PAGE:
On November 21, I (Thierry Dubois, Managing Director Asia Pacific of the Federation of the Swiss Watch Industry FH and a member of one of INTA’s Anticounterfeiting Committee) was invited to present INTA’s Unreal Campaign in a private school in Hong Kong. The French International School (“FIS”) welcomed the campaign from the time the idea was first proposed. Because I had been a student at FIS from kindergarten all the way to the French Baccalaureat, the school was suggested as the venue for the Unreal Campaign event in Hong Kong.
The Unreal Campaign presentation took place in an FIS classroom. Twenty-five teenagers attended, all from the thirteenth grade, which is the last year of school before they graduate to the International Baccalaureat (IB). The teenagers present were all from the International Section of the school, where lessons are given in English during the PSHE (Personal, Social, Health and Economic) Education Class. It is a central part of the school’s welfare program and is, in the students’ senior year, linked to the FIS Personal Profile, the IB Learner Profile, and the IB's Approaches to Learning Skills.
After a brief introduction of the speaker, we delved into Unreal PowerPoint presentation, which really caught the attention of the teens. Perhaps they were particularly focused because counterfeiting is a problem that is often seen in Asia. They could therefore easily relate to the subject at the core of the Unreal Campaign.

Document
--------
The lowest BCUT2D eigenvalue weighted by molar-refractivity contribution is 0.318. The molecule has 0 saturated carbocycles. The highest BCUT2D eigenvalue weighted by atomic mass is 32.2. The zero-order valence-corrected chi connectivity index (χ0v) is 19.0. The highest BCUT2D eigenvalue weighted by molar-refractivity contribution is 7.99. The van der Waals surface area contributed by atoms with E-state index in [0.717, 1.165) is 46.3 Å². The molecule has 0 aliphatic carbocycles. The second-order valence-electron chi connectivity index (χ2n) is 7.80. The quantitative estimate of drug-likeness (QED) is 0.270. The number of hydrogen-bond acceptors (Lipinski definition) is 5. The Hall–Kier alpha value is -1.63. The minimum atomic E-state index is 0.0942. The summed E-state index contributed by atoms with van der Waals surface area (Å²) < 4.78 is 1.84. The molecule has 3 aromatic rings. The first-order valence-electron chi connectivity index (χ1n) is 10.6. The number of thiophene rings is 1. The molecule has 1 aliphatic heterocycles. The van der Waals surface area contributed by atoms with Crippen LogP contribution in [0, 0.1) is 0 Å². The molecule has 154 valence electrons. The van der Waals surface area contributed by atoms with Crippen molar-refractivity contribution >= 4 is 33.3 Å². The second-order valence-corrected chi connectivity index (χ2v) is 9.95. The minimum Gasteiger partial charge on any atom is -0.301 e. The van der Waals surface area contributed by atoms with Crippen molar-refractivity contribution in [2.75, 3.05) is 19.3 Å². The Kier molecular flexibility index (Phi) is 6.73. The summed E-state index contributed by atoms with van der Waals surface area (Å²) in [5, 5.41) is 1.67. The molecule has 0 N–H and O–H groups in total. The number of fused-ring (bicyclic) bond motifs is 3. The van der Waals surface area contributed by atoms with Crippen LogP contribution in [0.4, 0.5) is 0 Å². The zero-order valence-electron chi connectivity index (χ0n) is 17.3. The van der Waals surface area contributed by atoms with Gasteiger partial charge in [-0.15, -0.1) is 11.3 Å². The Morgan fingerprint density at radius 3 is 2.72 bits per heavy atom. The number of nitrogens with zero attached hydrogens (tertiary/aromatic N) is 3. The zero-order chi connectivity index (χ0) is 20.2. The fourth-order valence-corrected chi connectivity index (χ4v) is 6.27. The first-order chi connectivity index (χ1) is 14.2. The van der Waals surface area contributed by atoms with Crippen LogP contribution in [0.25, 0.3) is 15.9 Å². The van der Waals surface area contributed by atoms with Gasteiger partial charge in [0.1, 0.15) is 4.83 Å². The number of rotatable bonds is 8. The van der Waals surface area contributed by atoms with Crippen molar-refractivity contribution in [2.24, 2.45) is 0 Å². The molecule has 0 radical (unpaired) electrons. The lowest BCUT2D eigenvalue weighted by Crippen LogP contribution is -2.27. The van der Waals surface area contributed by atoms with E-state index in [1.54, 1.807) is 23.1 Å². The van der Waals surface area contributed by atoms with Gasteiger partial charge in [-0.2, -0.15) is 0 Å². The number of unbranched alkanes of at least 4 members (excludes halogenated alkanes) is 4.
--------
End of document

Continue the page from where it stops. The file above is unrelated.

I also presented some slides containing photos that had been taken during raids my company and I had undertaken earlier this year against assemblers and manufacturers in China. The images illustrate the poor working conditions in counterfeiting factories: the bad lighting, the dreadful ventilation, and the filth and disarray of the facilities. The images show teenagers (or sometimes children) employed in these factories that manufacture fake products and in the shops that sell them.
I also included some press clippings that discussed fake pet food, fake car parts, fake cosmetics, fake infant formula milk, and fake medicine—real, but dramatic cases that “plucked the heart strings” of the teens participating.
As I showed the photographs and articles, we invited the audience of teenagers to comment on what they were seeing.
I strongly believe in a philosophy of authenticity in life, and shared it with the class. I learned from teachers that the teenagers took this philosophy on board and even repeated it in discussions a few days later in class. They now understand that buying a fake is an act that reflects a state of mind. If one can accept a fake watch, then one should also be able to accept fake medicine. If you are not willing to accept fake medicine, then the correct attitude is to say “no” to all fakes, whatever they are!
If you are interested in organizing an Unreal event in your region, please contact Laura Heery at firstname.lastname@example.org. Thank you to the Unreal Campaign 2016 Sposnors, Tilleke & Gibbins. Without thier support, these outreach events would not be possible. Learn more about the sponsorship oppurtunities here.